Rathin Banerjee (center, in cap) charts a course for his Forestry Department boat Monorama in Sundarbans. Girindra is at right. Photo credit Eleanor Briggs.
February melted away with no letter from Girindra. So did March. And then, on the day of a spring snow, came another letter from India. The return address read From: G. Mridha. It was typewritten (when had Girindra or his schoolteacher friend, Mr. Mondol, acquired a typewriter, I wondered?) and dated February 23. “I am very Happy to have your note after so many years that has just been reached. Thank God,” he wrote, “He is Merciful to us both For our reunion. I didn’t have any news from you so long and thought – ‘I am out of your memory.’” But, Girindra wrote, he had not forgotten me: “I, my family, Mr. Mondol and his family are well and we often think and talk about you. I always carry your memory with me. Always remember that your news and note is most precious and inspiring to us…” What had happened that we lost touch? “Two long years is gone to over a Tremendous devastating cyclone (Ayla) hit us on Sundarban which had never face before in my life,” he wrote. “The god saved our life but only we have been deprived from all havings (Houses, Garden, Paddy land) that was washed away. God has left the lives of my family members only. This was general village condition…” I had known of that cyclone, and several others. I had worried terribly that Girindra and his family’s neat mud compound and his handmade boat named after his mother, Mabisaka, could have been destroyed. Even if he had his family had escaped, surely my letters (he had kept all of mine, as I had his) had been washed away, along with my address. But what about all the letters I had sent since then? Had they reached him? And more importantly, what were his living conditions now? Had he rebuilt his home? A new boat? Did his cows survive the cyclone? Was he still fishing for a living? How were his two married daughters–and his grandchildren? This he didn’t say. But the next paragraph was surprising. “Now let us memorize the practical life,” he wrote. “You must send your phone number, fax number and email address in the next note.” My email address? When I was last in Sundarbans, there was no electricity in the village, never mind a telephone—or a computer! Was Girindra on the net? In SPELL OF THE TIGER, I wrote of how Girindra showed me wonders everywhere we went. Troops of pink-faced monkeys materialized from trees; dainty chital deer tiptoed around he spiked upward-growing roots of the mangroves; a 20-foot crocodile heaved her armored bulk from the mud bank and, like a soul leaving a body, slid into watery weightlessness; night-time fogs dissolved the moon. Wonders never cease.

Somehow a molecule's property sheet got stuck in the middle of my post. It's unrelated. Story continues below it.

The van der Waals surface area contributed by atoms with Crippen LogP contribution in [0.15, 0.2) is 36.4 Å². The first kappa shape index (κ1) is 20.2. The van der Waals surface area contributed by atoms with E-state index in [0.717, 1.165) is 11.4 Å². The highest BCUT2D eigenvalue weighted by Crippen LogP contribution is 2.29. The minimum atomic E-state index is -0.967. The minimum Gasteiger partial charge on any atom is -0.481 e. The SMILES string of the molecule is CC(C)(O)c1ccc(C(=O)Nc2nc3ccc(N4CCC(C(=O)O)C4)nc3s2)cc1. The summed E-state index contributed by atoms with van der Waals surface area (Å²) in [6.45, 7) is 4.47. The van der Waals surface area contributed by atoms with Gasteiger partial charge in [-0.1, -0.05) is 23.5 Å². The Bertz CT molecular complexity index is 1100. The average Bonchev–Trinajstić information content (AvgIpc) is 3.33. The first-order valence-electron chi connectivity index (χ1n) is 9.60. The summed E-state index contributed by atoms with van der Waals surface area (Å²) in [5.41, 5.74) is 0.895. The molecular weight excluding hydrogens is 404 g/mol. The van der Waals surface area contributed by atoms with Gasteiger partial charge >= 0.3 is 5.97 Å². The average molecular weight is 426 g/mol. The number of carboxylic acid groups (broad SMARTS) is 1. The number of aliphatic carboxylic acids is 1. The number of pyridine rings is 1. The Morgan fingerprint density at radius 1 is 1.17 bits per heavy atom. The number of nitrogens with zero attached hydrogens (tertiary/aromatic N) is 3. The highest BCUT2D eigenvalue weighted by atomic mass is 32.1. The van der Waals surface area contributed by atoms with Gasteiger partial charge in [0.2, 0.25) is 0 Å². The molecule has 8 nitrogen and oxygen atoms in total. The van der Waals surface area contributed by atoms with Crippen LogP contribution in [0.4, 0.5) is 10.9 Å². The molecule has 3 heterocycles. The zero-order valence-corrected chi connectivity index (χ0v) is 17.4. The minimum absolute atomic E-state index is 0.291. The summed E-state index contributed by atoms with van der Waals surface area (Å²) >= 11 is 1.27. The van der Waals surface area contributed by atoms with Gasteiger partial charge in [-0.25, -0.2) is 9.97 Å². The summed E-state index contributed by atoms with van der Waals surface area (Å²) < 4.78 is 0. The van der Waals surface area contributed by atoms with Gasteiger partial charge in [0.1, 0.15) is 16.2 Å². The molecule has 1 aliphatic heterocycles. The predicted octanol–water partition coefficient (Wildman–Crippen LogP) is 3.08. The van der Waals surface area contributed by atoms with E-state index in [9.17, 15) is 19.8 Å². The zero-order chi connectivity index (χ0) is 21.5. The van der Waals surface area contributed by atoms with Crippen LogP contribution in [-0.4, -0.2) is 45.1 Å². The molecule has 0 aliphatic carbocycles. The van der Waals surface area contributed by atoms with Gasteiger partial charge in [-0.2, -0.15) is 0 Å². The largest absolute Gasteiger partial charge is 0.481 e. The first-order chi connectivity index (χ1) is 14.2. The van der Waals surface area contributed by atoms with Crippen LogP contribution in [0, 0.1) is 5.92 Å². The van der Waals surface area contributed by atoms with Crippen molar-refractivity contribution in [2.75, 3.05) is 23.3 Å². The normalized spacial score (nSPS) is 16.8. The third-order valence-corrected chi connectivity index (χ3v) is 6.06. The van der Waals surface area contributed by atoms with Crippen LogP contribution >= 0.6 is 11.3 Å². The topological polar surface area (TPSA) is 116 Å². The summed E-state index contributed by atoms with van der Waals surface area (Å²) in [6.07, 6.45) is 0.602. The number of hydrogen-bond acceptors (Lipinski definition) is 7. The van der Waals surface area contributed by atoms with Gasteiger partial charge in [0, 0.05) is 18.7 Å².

moonbear Sy Montgomery is the author of Spell of the Tiger, among many other books.